I recently took a trip to Pensthorpe Natural Park, a place I’ve been wanting to visit for quite some time.  It’s not that I’m a closet twitcher and fancied a day birdwatching – the reason I wanted to trek to the depths of Norfolk was to see the Millennium Garden, an acre of gorgeous planting designed by renowned Dutch plantsman Piet Oudolf.

Pensthorpe Millennium Garden.JPG

This is a garden designed to look its best in midsummer and late summer, and I’m glad to say that even though I got there relatively early in its peak season, it was worth the trip.

The garden consists of large drifts of plants which create a fantastic tapestry of colour.  No shrubs, just grasses and perennials, so there won’t be much to see in late winter and spring, but in July, August, September and on into autumn, it’s really something.

Echinops Veitchs Blue.JPG
Stunning blue globe thistles Echinops Veitch’s Blue at the garden entrance

Sited next to one of the many lakes in the park, all the way round the garden I could hear the constant hum of insects and, as the paths wind through the borders (occasionally with planting in raised sections) it was a treat to see bees, butterflies and dragonflies up close.

Planting .JPG

I have to admit some of the colour combinations were a bit on the garish side!  They wouldn’t be something I’d recreate at home or for my clients (I don’t think), but somehow in that setting, and I think crucially, at that scale, they worked.

Helenium 'Rubinzwerg'. A very colourful combination!
Phlox ‘Dusterlohe’ and Helenium ‘Rubinzwerg’. A very colourful combination!

Shocking pink Phlox and a deep orange red Helenium certainly wouldn’t be everyone’s cup of tea, but I thought they looked great (from a distance at any rate!) and really provided a vibrant splash of colour.

Astilbe 'Purpurlanze'
A splash of purple from Astilbe ‘Purpurlanze’ in the foreground

The soil at Pensthorpe is quite poor, and of course Norfolk is a very dry part of the UK, but the Millennium Garden is irrigated, so plants which you wouldn’t normally expect to thrive in that environment (for example Actaea, Lythrum, Monarda, Persicaria) were doing well side by side more drought tolerant plants such as Nepeta, Sedum and Origanum.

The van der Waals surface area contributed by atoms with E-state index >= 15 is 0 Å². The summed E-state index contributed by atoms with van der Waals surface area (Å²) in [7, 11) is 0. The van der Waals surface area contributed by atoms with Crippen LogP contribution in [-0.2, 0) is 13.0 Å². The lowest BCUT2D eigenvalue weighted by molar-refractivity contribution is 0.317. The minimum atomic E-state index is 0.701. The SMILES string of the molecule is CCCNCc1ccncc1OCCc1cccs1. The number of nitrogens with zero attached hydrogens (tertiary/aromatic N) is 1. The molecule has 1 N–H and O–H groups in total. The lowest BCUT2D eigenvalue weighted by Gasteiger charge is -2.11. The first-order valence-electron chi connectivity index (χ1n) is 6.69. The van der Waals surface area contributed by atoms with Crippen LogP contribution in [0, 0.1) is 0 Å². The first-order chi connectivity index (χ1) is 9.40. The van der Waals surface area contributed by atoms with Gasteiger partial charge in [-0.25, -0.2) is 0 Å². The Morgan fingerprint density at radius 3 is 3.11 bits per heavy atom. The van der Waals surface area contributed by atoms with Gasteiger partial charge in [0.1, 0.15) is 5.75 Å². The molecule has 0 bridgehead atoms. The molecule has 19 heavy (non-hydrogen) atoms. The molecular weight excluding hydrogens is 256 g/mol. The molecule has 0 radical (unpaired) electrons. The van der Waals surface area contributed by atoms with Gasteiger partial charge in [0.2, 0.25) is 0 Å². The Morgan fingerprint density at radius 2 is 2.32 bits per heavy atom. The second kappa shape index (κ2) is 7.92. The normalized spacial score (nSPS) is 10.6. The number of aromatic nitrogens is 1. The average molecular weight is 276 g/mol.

This type of naturalistic planting is all the rage at the moment, and there are many other gardens to visit where you can see other examples.  (Check out Gardens to visit in late summer & early autumn).

Although I’m ashamed to say I struggle to tell the difference between a Moorhen and a Coot, I did enjoy being surrounded by so many birds (whatever they were!!) as I wandered around the park.


I took a walk over to the Wildflower Meadow which although past its best visually, was literally humming with insect activity, and is an important habitat for dragonflies, butterflies and demoiselle damselflies.

Plants along the stream in the Wildlife Habitat Garden
Plants along the stream in the Wildlife Habitat Garden

Pensthorpe also has a Wildlife Habitat Garden which has been planted with species to attract insects and mammals. Running water and a variety of nesting boxes also help to make this a fantastic wildlife-friendly environment.  It’s a great place to pick up ideas – as well as a visual feast at this time of year.

Pensthorpe Natural Park


Picture credits:  Janet Bligh